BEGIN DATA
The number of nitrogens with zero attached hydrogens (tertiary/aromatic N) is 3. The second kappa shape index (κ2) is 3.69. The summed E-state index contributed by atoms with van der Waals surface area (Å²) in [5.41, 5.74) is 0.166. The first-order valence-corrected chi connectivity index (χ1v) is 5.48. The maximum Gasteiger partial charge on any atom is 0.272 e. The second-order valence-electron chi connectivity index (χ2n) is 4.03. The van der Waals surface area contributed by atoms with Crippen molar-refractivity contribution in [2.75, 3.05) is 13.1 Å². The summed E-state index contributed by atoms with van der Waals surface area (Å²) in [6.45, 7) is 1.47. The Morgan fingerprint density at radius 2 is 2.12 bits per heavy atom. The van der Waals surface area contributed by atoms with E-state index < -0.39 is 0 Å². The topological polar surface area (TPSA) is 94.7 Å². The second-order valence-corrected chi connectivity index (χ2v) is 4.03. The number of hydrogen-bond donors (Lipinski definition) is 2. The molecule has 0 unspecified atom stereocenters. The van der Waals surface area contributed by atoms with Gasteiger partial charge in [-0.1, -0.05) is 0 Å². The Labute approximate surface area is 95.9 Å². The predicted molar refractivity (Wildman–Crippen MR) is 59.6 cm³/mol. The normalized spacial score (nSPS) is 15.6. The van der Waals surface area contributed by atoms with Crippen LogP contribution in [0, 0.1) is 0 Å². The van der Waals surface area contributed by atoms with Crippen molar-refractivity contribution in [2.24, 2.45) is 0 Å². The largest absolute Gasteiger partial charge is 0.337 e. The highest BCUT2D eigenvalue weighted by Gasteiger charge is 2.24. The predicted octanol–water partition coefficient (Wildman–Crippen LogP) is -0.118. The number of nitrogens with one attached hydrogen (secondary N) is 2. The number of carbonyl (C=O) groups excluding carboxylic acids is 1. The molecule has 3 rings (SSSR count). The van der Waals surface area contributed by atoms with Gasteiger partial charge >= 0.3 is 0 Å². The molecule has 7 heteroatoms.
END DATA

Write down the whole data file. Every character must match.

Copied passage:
The number of nitrogens with zero attached hydrogens (tertiary/aromatic N) is 3. The second kappa shape index (κ2) is 3.69. The summed E-state index contributed by atoms with van der Waals surface area (Å²) in [5.41, 5.74) is 0.166. The first-order valence-corrected chi connectivity index (χ1v) is 5.48. The maximum Gasteiger partial charge on any atom is 0.272 e. The second-order valence-electron chi connectivity index (χ2n) is 4.03. The van der Waals surface area contributed by atoms with Crippen molar-refractivity contribution in [2.75, 3.05) is 13.1 Å². The summed E-state index contributed by atoms with van der Waals surface area (Å²) in [6.45, 7) is 1.47. The Morgan fingerprint density at radius 2 is 2.12 bits per heavy atom. The van der Waals surface area contributed by atoms with E-state index < -0.39 is 0 Å². The topological polar surface area (TPSA) is 94.7 Å². The second-order valence-corrected chi connectivity index (χ2v) is 4.03. The number of hydrogen-bond donors (Lipinski definition) is 2. The molecule has 0 unspecified atom stereocenters. The van der Waals surface area contributed by atoms with Gasteiger partial charge in [-0.1, -0.05) is 0 Å². The Labute approximate surface area is 95.9 Å². The predicted molar refractivity (Wildman–Crippen MR) is 59.6 cm³/mol. The normalized spacial score (nSPS) is 15.6. The van der Waals surface area contributed by atoms with Crippen LogP contribution in [0, 0.1) is 0 Å². The van der Waals surface area contributed by atoms with Crippen molar-refractivity contribution in [2.24, 2.45) is 0 Å². The largest absolute Gasteiger partial charge is 0.337 e. The highest BCUT2D eigenvalue weighted by Gasteiger charge is 2.24. The predicted octanol–water partition coefficient (Wildman–Crippen LogP) is -0.118. The number of nitrogens with one attached hydrogen (secondary N) is 2. The number of carbonyl (C=O) groups excluding carboxylic acids is 1. The molecule has 3 rings (SSSR count). The van der Waals surface area contributed by atoms with Gasteiger partial charge >= 0.3 is 0 Å². The molecule has 7 heteroatoms.